University of Pennsylvania Press
Abstract

In the twenty years since Dr. Leo Breiman's incendiary paper Statistical Modeling: The Two Cultures was first published, algorithmic modeling techniques have gone from controversial to commonplace in the statistical community. While the widespread adoption of these methods as part of the contemporary statistician's toolkit is a testament to Dr. Breiman's vision, the number of high-profile failures of algorithmic models suggests that Dr. Breiman's final remark that "the emphasis needs to be on the problem and the data" has been less widely heeded. In the spirit of Dr. Breiman, we detail an emerging research community in statistics—data-driven decision support. We assert that to realize the full potential of decision support, broadly and in the context of precision health, will require a culture of social awareness and accountability, in addition to ongoing attention towards complex technical challenges.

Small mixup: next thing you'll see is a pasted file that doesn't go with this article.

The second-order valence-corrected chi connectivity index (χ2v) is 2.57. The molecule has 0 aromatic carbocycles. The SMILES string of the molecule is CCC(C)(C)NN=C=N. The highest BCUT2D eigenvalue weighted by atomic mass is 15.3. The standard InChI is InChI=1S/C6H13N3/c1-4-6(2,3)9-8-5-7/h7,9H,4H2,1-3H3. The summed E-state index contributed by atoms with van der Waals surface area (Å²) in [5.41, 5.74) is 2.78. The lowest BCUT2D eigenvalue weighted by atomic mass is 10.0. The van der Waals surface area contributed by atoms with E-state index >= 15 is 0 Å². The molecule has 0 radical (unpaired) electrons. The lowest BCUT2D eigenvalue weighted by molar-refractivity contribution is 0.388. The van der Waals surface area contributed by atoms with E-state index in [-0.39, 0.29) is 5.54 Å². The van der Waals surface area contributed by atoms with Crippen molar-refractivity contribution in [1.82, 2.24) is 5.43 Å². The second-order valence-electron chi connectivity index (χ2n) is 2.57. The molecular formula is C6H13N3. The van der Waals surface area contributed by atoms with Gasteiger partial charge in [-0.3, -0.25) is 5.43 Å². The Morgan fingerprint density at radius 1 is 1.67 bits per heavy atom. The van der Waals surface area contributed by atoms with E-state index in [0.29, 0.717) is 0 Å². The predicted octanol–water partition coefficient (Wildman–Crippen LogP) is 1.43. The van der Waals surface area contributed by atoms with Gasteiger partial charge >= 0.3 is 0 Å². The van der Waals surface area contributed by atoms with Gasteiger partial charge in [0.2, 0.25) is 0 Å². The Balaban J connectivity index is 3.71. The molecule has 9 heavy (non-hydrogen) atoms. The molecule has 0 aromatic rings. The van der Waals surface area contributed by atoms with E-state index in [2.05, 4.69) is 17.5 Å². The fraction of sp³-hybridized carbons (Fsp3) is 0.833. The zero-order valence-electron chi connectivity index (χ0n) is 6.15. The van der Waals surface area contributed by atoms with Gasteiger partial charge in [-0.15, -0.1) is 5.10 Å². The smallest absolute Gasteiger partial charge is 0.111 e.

Keywords

Precision health, Decision Support, Machine Learning, Two Cultures

1. Introduction

As we mark the twentieth year anniversary of Dr. Leo Breiman's Two Cultures (Breiman et al., 2001), it is clear that the statistics cultural landscape has and continues to be shaped by Dr. Breiman's writing. There is a reason why 'two cultures' is a shorthand for differing meta-statistical frameworks for the practice of statistics. Right or wrong, in full agreement, half agreement, or outright rejection of Dr. Breiman's claims, the bold contrasts that Dr. Breiman delineated between what he labeled the data modeling and algorithmic modeling cultures, the deep assumptions of each culture, and the consequences of those cultures for the future are, in our opinion, what continues to attract interest and stimulate spirited discussion of his work.